Census Tracts & Appraising
CENSUS TRACTS are based primarily on POPULATION density…
The latest ‘buzz word’ in our profession is an indication from Fannie Mae that as of Jan. 26, 2015, their Collateral Underwriter electronic review software (made available only to Lenders/AMC’s for 1004 and 1073 reports) will be able to compare your report info to other property reports and data narrowed down to a local CENSUS TRACT.
In my previous messages, I’ve asked a basic question:
When’s the last time you actually researched comparable sales or other property info based around local CENSUS TRACTS?
I would guess for the vast majority of (residential) appraisers you never have!
I would also bet that most appraisers never have seen (or even cared about!) a CENSUS TRACT map for their area. Well, have no fear. You can click the link below, and find the CENSUS TRACTS in your county/parish – choose your state first. By enlarging the presented map, you can see the actual boundaries with some clarity. Note, some counties have two or more maps.
The CENSUS TRACT number has been a data reporting point on our mortgage report forms for decades. Put there as a way to track how well lenders complied with fair housing and lending laws. Well, now FNMA has decided this is a valid data point with which to compare the subject and comparable properties, and then judge your work based on what their Collateral Underwriter report process produces.
CENSUS TRACTS are based primarily on POPULATION density, not on actual types of structures and residences within each boundary. CENSUS TRACTS don’t always follow the same defined geography that an appraiser uses for a neighborhood description. CENSUS TRACTS in urban areas are compact and closely spaced; in suburban/rural areas they are larger, again, defining the population density in a given area which is kept around 4,000 people, although this can vary from around 1,500 to around 7,500 or so. CENSUS TRACT boundaries (and numbers) are dividable, as POPULATION changes.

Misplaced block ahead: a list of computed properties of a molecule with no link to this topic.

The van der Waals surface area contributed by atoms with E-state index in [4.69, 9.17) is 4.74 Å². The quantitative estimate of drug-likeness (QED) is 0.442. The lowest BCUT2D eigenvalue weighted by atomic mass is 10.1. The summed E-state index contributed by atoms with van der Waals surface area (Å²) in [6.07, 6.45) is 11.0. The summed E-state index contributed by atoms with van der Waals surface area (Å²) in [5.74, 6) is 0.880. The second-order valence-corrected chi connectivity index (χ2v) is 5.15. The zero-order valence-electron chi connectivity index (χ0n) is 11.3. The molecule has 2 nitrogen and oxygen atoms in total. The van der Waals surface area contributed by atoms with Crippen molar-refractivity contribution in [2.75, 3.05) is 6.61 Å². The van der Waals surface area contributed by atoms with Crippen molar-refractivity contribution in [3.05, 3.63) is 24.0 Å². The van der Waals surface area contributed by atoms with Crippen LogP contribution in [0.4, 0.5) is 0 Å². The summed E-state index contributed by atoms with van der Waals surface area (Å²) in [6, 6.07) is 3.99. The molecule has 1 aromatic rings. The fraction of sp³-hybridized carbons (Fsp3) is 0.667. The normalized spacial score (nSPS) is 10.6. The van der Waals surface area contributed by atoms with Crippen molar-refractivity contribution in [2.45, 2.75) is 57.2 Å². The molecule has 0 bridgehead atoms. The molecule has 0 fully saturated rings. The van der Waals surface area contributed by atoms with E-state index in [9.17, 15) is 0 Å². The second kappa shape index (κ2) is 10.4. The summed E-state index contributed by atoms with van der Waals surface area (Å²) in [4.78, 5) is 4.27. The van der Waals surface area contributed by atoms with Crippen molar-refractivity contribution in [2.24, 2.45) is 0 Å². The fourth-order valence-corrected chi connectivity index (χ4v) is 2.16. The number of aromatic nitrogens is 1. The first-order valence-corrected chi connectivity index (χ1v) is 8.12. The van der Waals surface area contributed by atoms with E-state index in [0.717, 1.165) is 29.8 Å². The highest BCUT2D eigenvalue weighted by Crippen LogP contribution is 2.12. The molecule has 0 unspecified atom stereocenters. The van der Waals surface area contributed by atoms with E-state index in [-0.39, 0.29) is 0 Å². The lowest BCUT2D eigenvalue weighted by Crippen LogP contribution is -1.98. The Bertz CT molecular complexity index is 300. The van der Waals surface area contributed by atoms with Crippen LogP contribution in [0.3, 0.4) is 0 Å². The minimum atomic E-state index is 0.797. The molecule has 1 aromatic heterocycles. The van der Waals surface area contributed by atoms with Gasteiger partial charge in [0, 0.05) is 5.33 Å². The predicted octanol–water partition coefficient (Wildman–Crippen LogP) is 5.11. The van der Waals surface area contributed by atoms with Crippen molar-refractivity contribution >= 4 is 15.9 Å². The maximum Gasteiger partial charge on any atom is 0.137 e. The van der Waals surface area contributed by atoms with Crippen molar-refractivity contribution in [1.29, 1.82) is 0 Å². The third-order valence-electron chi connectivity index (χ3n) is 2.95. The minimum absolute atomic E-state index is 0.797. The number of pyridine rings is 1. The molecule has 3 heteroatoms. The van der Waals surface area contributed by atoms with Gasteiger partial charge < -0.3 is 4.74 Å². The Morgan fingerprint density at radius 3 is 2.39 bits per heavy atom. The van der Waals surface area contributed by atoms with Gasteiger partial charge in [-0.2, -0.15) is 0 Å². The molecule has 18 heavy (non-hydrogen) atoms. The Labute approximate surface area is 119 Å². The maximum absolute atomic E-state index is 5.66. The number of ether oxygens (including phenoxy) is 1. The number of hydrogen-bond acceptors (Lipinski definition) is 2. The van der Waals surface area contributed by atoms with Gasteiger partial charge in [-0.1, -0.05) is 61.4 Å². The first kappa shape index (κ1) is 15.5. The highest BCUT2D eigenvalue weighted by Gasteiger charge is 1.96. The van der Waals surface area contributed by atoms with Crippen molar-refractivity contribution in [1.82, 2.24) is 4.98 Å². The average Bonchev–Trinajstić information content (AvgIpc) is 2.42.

Why is this being done? Short version: because it can be done easily and quickly using the UCDP/.xml report submittal process. Longer version: because FNMA can’t easily ‘define a neighborhood’ for data tracking purposes, so they have settled on the CENSUS TRACT as a way to “somewhat” define the subject’s neighborhood for THEIR purposes. In other words, they can’t easily geo-code your written neighborhood description in the report.
In suburban/rural areas, this new CENSUS TRACT evaluation process may not be a significant problem. But in urban areas, especially where developed residential areas have hopscotched across the landscape as in-fill developments and don’t follow a neat and tidy build-out in terms of quality, size and condition of homes, this may start to bite appraisers in the toosh, when multiple CENSUS TRACTS have to be used to obtain appropriately comparable properties.
It’s not time to panic, yet. Or to decline assignments routed to FNMA. But appraisers need to become more aware of the entire evaluation process soon to overtake ‘us’ and learn to write reports and rebuttals that are defensible when the inevitable letter(s) of concern from FNMA start arriving.
Do I sense that FNMA will change their position on this. Nope! They refuse to change a poorly designed MC Form, so why should they modify their stance on CENSUS TRACTS even when presented evidence that a CENSUS TRACT and Neighborhood don’t mesh?